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Working in Germany: 7 factors that can affect how much you’re paid

Wondering if there's a way of boosting your pay packet in Germany? We recommend considering these points if you're navigating the German job market.

A man works at a table in Munich.
A man works at a table in Munich. Photo: picture alliance/dpa | Finn Winkler

According to a study by, employees in Germany earn a median salary of around €43,200.

But all kinds of factors can have an impact on how much you earn, whether it’s the type of company you work for or where you live in Germany. 

Here’s a look at some points to keep in mind. 

1. The size of the company

The bigger the company, the better you will be paid. That’s because firms with many employees usually have a larger turnover and can afford to pay more because of their positive balance sheet.

According to an analysis by, companies with more than 500 to 1,000 employees in Germany pay out an average income of €57,000 per year. A micro-enterprise or small firm with up to five employees offers an average salary of €35,000.

Meanwhile, the income of a company with more than 20,000 employees can increase by up to 85 percentage points – with an average salary of about €80,000, according to the study. 

READ ALSO: How to boost your career chances in Germany

2. The economic situation of the company

It goes without saying that the salary also reflects how well the company is doing economically.

A company that’s not doing so well, and whose turnover tends to fall from year to year, will not be able to pay its employees too large a salary and will also seldom allow salary jumps. 

3. Your education

Your school career, as well as your choice of field of study, can have significant impact on your salary, especially for younger employees. Later, work experience and performance in the respective company take on a more important role.

But as many of us who have settled in Germany know, this is a land obsessed with academic titles.

Many people strive to get ‘dr’ or ‘professor’ in front of their name, and for good reason: having academic achievements can increase your earning potential, as well as your societal clout (but just don’t plagiarise your doctoral theses like many German politicians have). 

In the working world, banks and consulting companies like their employees to have titles attached to their names, while some industries (like medicine) may require them.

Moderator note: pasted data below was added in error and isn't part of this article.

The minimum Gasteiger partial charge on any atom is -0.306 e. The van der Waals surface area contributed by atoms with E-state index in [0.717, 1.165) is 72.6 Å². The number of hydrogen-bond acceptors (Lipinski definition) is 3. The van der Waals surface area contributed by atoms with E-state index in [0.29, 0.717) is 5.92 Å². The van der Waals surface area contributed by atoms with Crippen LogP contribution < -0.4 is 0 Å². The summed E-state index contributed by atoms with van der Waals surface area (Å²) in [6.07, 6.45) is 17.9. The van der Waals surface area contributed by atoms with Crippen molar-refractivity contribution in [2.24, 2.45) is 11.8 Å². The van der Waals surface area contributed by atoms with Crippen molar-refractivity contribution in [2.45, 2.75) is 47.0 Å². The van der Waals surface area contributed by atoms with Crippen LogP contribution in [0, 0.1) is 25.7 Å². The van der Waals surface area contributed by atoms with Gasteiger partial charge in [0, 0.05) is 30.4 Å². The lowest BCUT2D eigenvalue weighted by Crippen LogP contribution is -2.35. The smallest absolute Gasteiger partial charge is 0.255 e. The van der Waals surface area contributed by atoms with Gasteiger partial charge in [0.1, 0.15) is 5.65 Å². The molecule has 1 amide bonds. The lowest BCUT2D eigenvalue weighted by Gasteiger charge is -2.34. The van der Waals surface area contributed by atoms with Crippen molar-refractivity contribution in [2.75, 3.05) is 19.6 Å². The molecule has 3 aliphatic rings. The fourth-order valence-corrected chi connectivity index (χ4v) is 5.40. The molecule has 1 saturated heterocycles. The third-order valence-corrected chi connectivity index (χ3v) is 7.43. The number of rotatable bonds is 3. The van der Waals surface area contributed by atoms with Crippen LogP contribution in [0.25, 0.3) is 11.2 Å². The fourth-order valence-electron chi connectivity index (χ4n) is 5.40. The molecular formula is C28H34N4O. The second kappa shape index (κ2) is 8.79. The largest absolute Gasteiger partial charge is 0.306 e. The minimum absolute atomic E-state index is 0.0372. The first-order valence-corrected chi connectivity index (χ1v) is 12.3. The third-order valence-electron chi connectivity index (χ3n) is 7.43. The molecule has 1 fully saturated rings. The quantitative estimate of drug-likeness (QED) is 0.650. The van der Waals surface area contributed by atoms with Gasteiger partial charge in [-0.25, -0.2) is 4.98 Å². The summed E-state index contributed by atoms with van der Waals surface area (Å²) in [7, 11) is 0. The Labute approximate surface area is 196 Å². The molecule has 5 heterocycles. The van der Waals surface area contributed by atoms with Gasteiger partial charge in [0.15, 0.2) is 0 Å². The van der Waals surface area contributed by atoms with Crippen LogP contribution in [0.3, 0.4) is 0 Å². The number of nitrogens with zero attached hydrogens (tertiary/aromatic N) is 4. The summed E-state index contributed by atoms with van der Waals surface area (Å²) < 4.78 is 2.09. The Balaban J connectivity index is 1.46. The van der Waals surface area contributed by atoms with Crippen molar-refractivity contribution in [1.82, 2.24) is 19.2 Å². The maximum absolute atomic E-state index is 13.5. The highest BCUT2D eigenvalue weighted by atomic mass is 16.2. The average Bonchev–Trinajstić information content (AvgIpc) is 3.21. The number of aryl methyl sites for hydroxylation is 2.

According to the job platform Stepstone, academics earn on average about 30 percent more than non-academics. Among them, graduates in medicine and law can expect the highest earnings, averaging over €72,000 a year.

The same applies to people who have studied industrial engineering, business informatics and engineering.

However, those who have not studied or earned a doctorate can also score points with years of professional experience: after 11-20 years in an industry, you can expect to be paid around 67 percent more than at entry level.

Furthermore, soft skills are indispensable for top pay these days.

These include speaking skills, organisational talent and the ability to work in a team. You can learn or grow these skills through special courses and training.

If you speak more than two foreign languages, you will also gain further advantages in the global job market (and perhaps even at home in Germany). 

4. The sector

Your choice of industry has a big impact on your salary.

According to the Federal Statistical Office, employees working in financial and insurance services as well as IT sectors earn the most. Employees there received €5,248 to €5,602 per month (gross) on average in 2020.

People working in the hospitality industry earned the least, with average gross earnings of €1,893 per month.

5. Where you live

The area you live in Germany will affect your pay packet. 

According to the Salary Atlas 2021 by, employees in southern Germany earn above average.

Baden-Württemberg is at the top with a median income of about €46,600 euros, which means that employees there earn almost eight per cent above the national average.